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Planning 2012: Birmingham Has Plans for More Bike Racks, Regional Collaboration

City commissioners also discussed updates to the city's various master plans.

The Birmingham City Commission held its , during which commissioners heard reports from various city departments on what happened in 2011 and what's in store for Birmingham in 2012.

Birmingham Patch was there all day, but just in case you missed it, here are some of the highlights about the upcoming year in city government.

Planning Department talks Complete Streets, collaborating to improve Woodward 

The had more than an hour to itself during the City Commission's planning session Jan. 21, during which it outlined its proposed plans and some of city’s top priorities in 2012. These plans include: 

Complete Streets 

Assistant City Planner Sue Weckerie first touched on the Planning Department’s multimodal master plan, in which Birmingham streets are reinvented using the principles of , which takes pedestrians, cyclists and cars into consideration. 

As part of that, Weckerie reviewed the status of the , in which the city proposes . Mayor Mark Nickita noted there has been , and when people do bring their bikes downtown, they’re locked to everything from trees and door handles to lampposts. 

“It’s very difficult to bring your bike downtown now,” he said. 

Weckerie said the Planning Department also plans to begin work to improve the intersection at Woodward and Lincoln, from installing barrier-free ramps and realigning the crosswalks, to decrease the amount of time it takes to cross the street. 

Regional collaboration 

Planning Director Jana Ecker touched on several of the initiatives and projects the city is working on with surrounding communities, particularly ways to unify the Woodward corridor through Complete Streets and mass transit initiatives. 

Primarily, Ecker talked about the Woodward Avenue Action Association, a multijurisdictional planning task force that connects communities from Birmingham to Ferndale and aims to improve the quality of life in the communities along Woodward Avenue. 

The group established a Transit Framework Plan in 2011, Ecker said, which recommended that participating communities conduct zoning analyses and brainstorm ways to make Woodward more pedestrian-friendly.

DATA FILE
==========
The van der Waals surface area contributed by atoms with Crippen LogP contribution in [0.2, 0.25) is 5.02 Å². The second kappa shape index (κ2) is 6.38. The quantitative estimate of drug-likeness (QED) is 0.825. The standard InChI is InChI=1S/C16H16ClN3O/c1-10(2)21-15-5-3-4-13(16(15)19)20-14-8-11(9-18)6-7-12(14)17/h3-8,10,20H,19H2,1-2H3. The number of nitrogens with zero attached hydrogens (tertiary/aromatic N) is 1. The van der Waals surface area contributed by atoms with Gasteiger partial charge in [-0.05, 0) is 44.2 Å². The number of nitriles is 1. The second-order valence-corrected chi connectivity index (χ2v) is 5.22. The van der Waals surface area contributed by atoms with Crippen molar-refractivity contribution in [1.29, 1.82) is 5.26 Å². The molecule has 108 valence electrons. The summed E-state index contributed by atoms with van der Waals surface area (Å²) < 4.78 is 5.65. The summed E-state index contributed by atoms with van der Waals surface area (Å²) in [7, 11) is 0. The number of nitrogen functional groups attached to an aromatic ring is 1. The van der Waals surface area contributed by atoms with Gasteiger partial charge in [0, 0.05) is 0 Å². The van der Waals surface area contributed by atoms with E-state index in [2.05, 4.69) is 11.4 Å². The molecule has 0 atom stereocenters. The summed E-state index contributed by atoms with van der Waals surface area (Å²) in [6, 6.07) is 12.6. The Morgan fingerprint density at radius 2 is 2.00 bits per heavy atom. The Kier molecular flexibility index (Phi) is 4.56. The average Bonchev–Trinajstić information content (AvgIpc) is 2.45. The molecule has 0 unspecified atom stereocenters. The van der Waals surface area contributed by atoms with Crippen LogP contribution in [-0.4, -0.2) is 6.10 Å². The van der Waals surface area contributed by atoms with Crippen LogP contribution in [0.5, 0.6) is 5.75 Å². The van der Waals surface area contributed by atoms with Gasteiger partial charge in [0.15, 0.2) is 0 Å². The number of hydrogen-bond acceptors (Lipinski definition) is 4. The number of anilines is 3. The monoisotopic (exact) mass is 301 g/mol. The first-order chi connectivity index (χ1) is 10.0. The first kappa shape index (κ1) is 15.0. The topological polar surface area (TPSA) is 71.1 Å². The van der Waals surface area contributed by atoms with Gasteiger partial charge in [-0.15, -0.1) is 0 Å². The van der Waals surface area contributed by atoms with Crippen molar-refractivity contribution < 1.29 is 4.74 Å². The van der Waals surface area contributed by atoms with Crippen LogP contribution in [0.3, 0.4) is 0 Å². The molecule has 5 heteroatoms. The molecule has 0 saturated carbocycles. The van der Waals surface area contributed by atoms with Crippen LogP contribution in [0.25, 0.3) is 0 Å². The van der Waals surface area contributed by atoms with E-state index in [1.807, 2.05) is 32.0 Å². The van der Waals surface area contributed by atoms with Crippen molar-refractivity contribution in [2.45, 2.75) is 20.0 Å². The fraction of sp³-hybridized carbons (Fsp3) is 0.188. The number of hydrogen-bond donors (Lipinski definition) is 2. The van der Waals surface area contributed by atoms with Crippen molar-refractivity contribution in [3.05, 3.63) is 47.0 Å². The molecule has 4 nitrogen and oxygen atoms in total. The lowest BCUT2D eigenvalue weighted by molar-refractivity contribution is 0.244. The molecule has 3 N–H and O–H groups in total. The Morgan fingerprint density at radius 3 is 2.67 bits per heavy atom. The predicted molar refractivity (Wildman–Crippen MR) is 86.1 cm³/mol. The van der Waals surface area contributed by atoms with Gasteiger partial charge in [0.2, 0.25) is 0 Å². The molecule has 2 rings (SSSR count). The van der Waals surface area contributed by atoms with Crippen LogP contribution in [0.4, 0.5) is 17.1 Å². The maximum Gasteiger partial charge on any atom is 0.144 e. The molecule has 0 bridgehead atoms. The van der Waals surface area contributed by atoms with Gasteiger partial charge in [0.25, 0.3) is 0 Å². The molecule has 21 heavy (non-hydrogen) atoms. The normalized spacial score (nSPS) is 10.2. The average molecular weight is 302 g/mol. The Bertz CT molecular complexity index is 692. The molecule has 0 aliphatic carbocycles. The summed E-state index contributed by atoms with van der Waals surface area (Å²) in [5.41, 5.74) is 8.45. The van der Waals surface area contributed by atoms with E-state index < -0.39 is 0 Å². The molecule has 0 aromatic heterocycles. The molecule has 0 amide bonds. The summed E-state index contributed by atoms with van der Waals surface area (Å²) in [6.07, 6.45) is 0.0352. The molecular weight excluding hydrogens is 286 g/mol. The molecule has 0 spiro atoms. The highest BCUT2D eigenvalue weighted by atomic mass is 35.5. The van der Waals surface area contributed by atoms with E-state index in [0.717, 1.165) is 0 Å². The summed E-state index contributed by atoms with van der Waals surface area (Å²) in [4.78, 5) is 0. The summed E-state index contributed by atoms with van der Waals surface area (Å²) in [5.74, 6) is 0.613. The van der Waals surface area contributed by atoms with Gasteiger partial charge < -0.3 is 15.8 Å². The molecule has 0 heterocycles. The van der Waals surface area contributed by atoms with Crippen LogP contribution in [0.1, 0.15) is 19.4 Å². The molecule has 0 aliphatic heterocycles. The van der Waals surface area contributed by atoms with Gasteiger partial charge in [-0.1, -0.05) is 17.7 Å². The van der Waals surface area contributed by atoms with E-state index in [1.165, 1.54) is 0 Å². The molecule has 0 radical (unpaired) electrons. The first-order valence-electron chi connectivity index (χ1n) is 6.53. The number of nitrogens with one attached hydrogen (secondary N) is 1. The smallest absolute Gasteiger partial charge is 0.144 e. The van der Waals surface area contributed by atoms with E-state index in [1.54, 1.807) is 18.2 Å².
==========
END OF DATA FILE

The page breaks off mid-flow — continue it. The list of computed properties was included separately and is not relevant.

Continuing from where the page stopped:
“Woodward has been described as unfriendly,” Ecker said. “You don’t want to be there.” 

Master plan updates 

Intern planner Matt Baka discussed what projects Birmingham has left to complete from its various master plans, including: 

  • Commercial parking along Woodward, between Lincoln and 14 Mile. Baka said the Planning Board will study the issue in coming years.
  • Improving alleys and passageways downtown. The plans to improve these spaces are part of Birmingham’s 2016 Master Plan.
  • Reviewing parking standards throughout downtown.
  • Improving sidewalks in the Rail District and throughout the Eton Road corridor.
  • Branding the Eton Road corridor, including installion of signs.
  • Realigning streets throughout the Triangle District, which is east of Woodward and west of Adams.

For more: For a full report from the long-range planning session, check out . Make sure to tell us what you think city government should focus on in 2012 by taking our poll at the end of the story.

Martina Panian February 02, 2012 at 09:46 PM
I noticed the lack of bike parking as we spent our first summer here a residents. Especially riding to the farmers market there was nowhere to safely park our bikes. Riding in to town for dinner also had us locking them to a tree...

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